FRISCO, Texas — As the Dallas Cowboys‘ assistant director of college scouting, Chris Vaughn can tell you about hundreds of players across the country as he prepares for the NFL draft. Vaughn has personally graded more than 350.

But for the one player he knows the best, he hasn’t written a report on and won’t grade.

It’s his son, Deuce, a running back out of Kansas State.

Will McClay, the Cowboys vice president of player personnel, and Mitch LaPoint, the director of college scouting, made the decision to have Vaughn sit that one out.

“I appreciate them doing that,” Chris said. “Not that I think that would be an issue, but we just took that part of the scenario out.”

And when the front office — including owner and general manager Jerry Jones, scouts and coaches — discusses Vaughn’s son in relation to the rest of the running backs in the draft in the next week or so, Chris won’t be in the room.

The only other comparable situation McClay has had was a few years ago when the son of then-offensive coordinator Scott Linehan, Matt, was a quarterback at Idaho. In a room that needs to be brutally honest to get the full picture of a player, McClay thought the area scout could be reticent about saying less-than-flattering things about Matt with Scott in the room.

“It’s an interesting dynamic,” McClay said. “For those guys who work under him or are his job mates, they don’t want to talk bad about his kid.”

CHRIS KNOWS WHAT will be said about Deuce in the Cowboys’ draft room even if he isn’t in there to hear it.

Chris has been the Cowboys’ southeast area scout since 2017. Prior to that, he had 18 years of college coaching experience at Texas, Memphis, Ole Miss, Arkansas and Tulsa. He was defensive backs coach at Texas from 2014 to 2015.

But separating being a dad from being a scout is difficult.

“I know how the draft works and I understand the process, so it will probably mimic a lot of the recruiting process [out of high school] for Deuce,” Chris said. “The elephant in the room is his size, which he has always been able to overcome with his ability.”

Deuce is 5-foot-5, 179 pounds.

“Because of that, me and him talked, and I told him, ‘Listen, man, you were super productive in college, but the draft works differently. You probably won’t be drafted where your production has been, and that’s OK,'” Chris said.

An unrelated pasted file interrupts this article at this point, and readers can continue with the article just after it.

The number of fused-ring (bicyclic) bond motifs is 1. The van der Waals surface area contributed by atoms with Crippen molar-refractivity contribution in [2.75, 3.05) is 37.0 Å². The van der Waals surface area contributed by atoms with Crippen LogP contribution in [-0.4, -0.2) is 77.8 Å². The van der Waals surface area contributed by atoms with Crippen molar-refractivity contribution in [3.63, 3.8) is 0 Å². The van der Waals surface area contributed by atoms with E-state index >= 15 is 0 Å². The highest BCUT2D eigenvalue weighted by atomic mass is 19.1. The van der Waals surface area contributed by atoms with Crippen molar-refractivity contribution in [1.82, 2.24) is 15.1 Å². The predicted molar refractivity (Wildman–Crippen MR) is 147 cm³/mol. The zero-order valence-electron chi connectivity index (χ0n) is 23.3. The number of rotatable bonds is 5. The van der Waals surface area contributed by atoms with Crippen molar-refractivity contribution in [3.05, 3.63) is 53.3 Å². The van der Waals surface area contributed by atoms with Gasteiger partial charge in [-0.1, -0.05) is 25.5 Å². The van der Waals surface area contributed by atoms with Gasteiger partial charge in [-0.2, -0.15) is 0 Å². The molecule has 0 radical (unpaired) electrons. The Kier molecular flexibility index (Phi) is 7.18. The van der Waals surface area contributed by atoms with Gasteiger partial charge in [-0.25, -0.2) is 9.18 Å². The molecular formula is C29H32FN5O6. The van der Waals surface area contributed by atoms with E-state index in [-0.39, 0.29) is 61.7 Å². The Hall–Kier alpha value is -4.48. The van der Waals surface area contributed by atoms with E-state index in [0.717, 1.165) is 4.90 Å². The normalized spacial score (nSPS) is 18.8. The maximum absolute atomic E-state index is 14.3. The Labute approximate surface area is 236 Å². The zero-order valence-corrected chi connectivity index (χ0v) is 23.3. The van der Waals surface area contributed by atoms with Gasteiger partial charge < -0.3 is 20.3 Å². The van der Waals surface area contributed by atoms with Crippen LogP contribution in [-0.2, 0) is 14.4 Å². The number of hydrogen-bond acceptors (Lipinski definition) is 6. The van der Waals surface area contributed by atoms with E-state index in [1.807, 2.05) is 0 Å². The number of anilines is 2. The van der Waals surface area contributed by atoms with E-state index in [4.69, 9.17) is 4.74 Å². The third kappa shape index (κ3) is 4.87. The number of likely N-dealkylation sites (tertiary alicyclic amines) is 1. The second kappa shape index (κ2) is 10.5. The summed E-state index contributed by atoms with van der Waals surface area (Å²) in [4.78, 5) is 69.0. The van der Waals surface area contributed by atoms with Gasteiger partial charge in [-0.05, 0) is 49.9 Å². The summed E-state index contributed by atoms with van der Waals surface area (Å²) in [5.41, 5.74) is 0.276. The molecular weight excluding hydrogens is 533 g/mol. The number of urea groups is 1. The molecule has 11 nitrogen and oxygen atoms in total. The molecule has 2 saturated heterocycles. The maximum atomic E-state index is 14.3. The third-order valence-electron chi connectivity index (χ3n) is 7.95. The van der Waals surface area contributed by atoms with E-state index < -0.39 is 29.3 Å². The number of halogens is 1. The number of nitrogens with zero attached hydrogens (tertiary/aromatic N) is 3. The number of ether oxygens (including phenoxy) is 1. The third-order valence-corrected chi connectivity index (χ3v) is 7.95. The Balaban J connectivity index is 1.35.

Of the 27 running backs invited to the NFL scouting combine, Deuce was the shortest. In fact, he is the shortest player at any position measured at the combine since official data began being tracked in 2003, according to NFL Research. He and East Carolina’s Keaton Mitchell were the lightest at 179 pounds. Smaller backs have found success in the NFL, like Darren Sproles (another K-State product and mentor to Deuce), Dave Meggett, Joe Washington and Lionel James.

“Teams are going to have to have a vision for him, especially early in his career,” Chris said. “[They will] see him as a returner, as a change-of-pace guy, use him in the pass game. I think the teams that will have a vision for him and see these different scenarios will have a better draft grade on him.”

THE FIRST TIME Chris’ job and Deuce’s dream intersected was when Deuce starred at Cedar Ridge High School in Round Rock, Texas. Chris, then a college assistant coach, wanted Deuce’s merits to stand on their own, so he didn’t push his coaching friends to recruit his son.

Deuce was named Class 6A All-State, the highest level of Texas high school football. He was the most valuable player in his district. But he was not highly recruited. Arkansas, where he spent a lot of his formative years while Chris coached there, wanted him, but the staff saw him as a gadget player. South Florida, with Chris’ former boss, Charlie Strong as coach, wanted him. But it was K-State that made the right pitch.

“They treated him as a true tailback from Day 1 and said, ‘We can do some things different in the passing game because of his abilities but not shy away from inside or downhill runs,'” Chris said. “They were true to that.”

He was named the Big 12 Offensive Freshman of the Year after rushing for 642 yards with 434 receiving yards and nine total touchdowns in 2020. As a sophomore, he ran for 1,404 yards and led the Wildcats with 49 catches and was named a first-team All-American. In 2022, he led the nation with 1,936 all-purpose yards and was eighth in rushing with 1,558 yards while scoring 12 touchdowns.

The second time Chris’ job and Deuce’s dream intersected has been going on since Deuce announced Jan. 2 he was passing up his final year of eligibility.

“He allowed me to kind of go into the combine stress-free,” Deuce said. “Not necessarily telling me what to say — he wanted me to be myself — but just some things he knew from his experiences. And he coached me up and gave me the reins to do what I do to present myself as the person I am and the football player I am.”

Chris told his son to be prepared for the long medical process in Indianapolis, where doctors and team medical staff poke and prod. Deuce knew what kinds of questions, designed to fluster a prospect, would be asked. He wanted to know the answer about how Deuce’s size would not be an issue.